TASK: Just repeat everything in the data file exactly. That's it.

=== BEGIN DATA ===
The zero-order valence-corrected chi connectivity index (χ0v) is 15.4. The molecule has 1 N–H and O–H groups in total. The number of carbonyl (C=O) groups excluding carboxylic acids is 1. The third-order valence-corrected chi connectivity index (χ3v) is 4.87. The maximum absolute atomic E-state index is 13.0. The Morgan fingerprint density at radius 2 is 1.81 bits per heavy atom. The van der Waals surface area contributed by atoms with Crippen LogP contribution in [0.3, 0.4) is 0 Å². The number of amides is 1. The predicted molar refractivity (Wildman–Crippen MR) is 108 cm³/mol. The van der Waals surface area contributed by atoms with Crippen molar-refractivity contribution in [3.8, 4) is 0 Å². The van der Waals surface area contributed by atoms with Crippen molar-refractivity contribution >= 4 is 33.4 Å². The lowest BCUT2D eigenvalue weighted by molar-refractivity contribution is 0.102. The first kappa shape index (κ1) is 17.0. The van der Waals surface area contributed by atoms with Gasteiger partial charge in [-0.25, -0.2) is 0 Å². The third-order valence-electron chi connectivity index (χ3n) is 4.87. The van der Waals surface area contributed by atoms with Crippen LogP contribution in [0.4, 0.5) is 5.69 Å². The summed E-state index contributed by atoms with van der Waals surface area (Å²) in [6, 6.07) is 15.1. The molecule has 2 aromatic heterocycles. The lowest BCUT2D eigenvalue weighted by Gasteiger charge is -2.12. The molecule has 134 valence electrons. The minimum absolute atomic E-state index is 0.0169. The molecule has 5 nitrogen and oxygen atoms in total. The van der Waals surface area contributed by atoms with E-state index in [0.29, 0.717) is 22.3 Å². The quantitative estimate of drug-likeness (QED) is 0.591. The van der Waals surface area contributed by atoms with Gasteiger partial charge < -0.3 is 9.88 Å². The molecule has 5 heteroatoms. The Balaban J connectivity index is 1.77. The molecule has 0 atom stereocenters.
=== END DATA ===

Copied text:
The zero-order valence-corrected chi connectivity index (χ0v) is 15.4. The molecule has 1 N–H and O–H groups in total. The number of carbonyl (C=O) groups excluding carboxylic acids is 1. The third-order valence-corrected chi connectivity index (χ3v) is 4.87. The maximum absolute atomic E-state index is 13.0. The Morgan fingerprint density at radius 2 is 1.81 bits per heavy atom. The van der Waals surface area contributed by atoms with Crippen LogP contribution in [0.3, 0.4) is 0 Å². The number of amides is 1. The predicted molar refractivity (Wildman–Crippen MR) is 108 cm³/mol. The van der Waals surface area contributed by atoms with Crippen molar-refractivity contribution in [3.8, 4) is 0 Å². The van der Waals surface area contributed by atoms with Crippen molar-refractivity contribution >= 4 is 33.4 Å². The lowest BCUT2D eigenvalue weighted by molar-refractivity contribution is 0.102. The first kappa shape index (κ1) is 17.0. The van der Waals surface area contributed by atoms with Gasteiger partial charge in [-0.25, -0.2) is 0 Å². The third-order valence-electron chi connectivity index (χ3n) is 4.87. The van der Waals surface area contributed by atoms with Crippen LogP contribution in [0.4, 0.5) is 5.69 Å². The summed E-state index contributed by atoms with van der Waals surface area (Å²) in [6, 6.07) is 15.1. The molecule has 2 aromatic heterocycles. The lowest BCUT2D eigenvalue weighted by Gasteiger charge is -2.12. The molecule has 134 valence electrons. The minimum absolute atomic E-state index is 0.0169. The molecule has 5 nitrogen and oxygen atoms in total. The van der Waals surface area contributed by atoms with E-state index in [0.29, 0.717) is 22.3 Å². The quantitative estimate of drug-likeness (QED) is 0.591. The van der Waals surface area contributed by atoms with Gasteiger partial charge < -0.3 is 9.88 Å². The molecule has 5 heteroatoms. The Balaban J connectivity index is 1.77. The molecule has 0 atom stereocenters.